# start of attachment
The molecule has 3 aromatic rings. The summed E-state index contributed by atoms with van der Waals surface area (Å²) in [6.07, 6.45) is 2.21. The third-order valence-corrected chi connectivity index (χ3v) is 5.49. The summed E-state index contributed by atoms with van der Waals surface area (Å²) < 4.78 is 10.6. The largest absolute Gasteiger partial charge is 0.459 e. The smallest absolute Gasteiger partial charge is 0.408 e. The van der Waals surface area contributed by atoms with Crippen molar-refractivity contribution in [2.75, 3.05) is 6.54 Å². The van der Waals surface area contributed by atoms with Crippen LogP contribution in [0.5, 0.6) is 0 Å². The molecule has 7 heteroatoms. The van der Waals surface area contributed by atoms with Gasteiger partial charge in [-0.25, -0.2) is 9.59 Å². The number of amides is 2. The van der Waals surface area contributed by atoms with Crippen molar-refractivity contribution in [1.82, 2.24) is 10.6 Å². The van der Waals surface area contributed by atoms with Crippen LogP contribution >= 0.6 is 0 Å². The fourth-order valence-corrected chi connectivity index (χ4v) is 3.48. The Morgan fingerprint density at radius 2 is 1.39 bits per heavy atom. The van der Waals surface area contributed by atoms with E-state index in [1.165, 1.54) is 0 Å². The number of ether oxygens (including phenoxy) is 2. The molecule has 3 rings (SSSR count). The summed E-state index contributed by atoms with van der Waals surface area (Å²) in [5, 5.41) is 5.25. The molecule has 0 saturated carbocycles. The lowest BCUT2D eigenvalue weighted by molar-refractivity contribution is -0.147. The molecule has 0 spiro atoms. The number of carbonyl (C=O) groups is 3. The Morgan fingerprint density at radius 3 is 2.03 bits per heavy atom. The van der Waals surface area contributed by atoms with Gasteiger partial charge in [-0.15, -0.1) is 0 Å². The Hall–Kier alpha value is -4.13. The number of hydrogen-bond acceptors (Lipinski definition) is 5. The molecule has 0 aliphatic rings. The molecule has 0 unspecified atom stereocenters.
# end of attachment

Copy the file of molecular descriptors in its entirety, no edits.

The molecule has 3 aromatic rings. The summed E-state index contributed by atoms with van der Waals surface area (Å²) in [6.07, 6.45) is 2.21. The third-order valence-corrected chi connectivity index (χ3v) is 5.49. The summed E-state index contributed by atoms with van der Waals surface area (Å²) < 4.78 is 10.6. The largest absolute Gasteiger partial charge is 0.459 e. The smallest absolute Gasteiger partial charge is 0.408 e. The van der Waals surface area contributed by atoms with Crippen molar-refractivity contribution in [2.75, 3.05) is 6.54 Å². The van der Waals surface area contributed by atoms with Crippen LogP contribution in [0.5, 0.6) is 0 Å². The molecule has 7 heteroatoms. The van der Waals surface area contributed by atoms with Gasteiger partial charge in [-0.25, -0.2) is 9.59 Å². The number of amides is 2. The van der Waals surface area contributed by atoms with Crippen molar-refractivity contribution in [1.82, 2.24) is 10.6 Å². The van der Waals surface area contributed by atoms with Crippen LogP contribution >= 0.6 is 0 Å². The fourth-order valence-corrected chi connectivity index (χ4v) is 3.48. The Morgan fingerprint density at radius 2 is 1.39 bits per heavy atom. The van der Waals surface area contributed by atoms with E-state index in [1.165, 1.54) is 0 Å². The number of ether oxygens (including phenoxy) is 2. The molecule has 3 rings (SSSR count). The summed E-state index contributed by atoms with van der Waals surface area (Å²) in [5, 5.41) is 5.25. The molecule has 0 saturated carbocycles. The lowest BCUT2D eigenvalue weighted by molar-refractivity contribution is -0.147. The molecule has 0 spiro atoms. The number of carbonyl (C=O) groups is 3. The Morgan fingerprint density at radius 3 is 2.03 bits per heavy atom. The van der Waals surface area contributed by atoms with Gasteiger partial charge in [-0.15, -0.1) is 0 Å². The Hall–Kier alpha value is -4.13. The number of hydrogen-bond acceptors (Lipinski definition) is 5. The molecule has 0 aliphatic rings. The molecule has 0 unspecified atom stereocenters.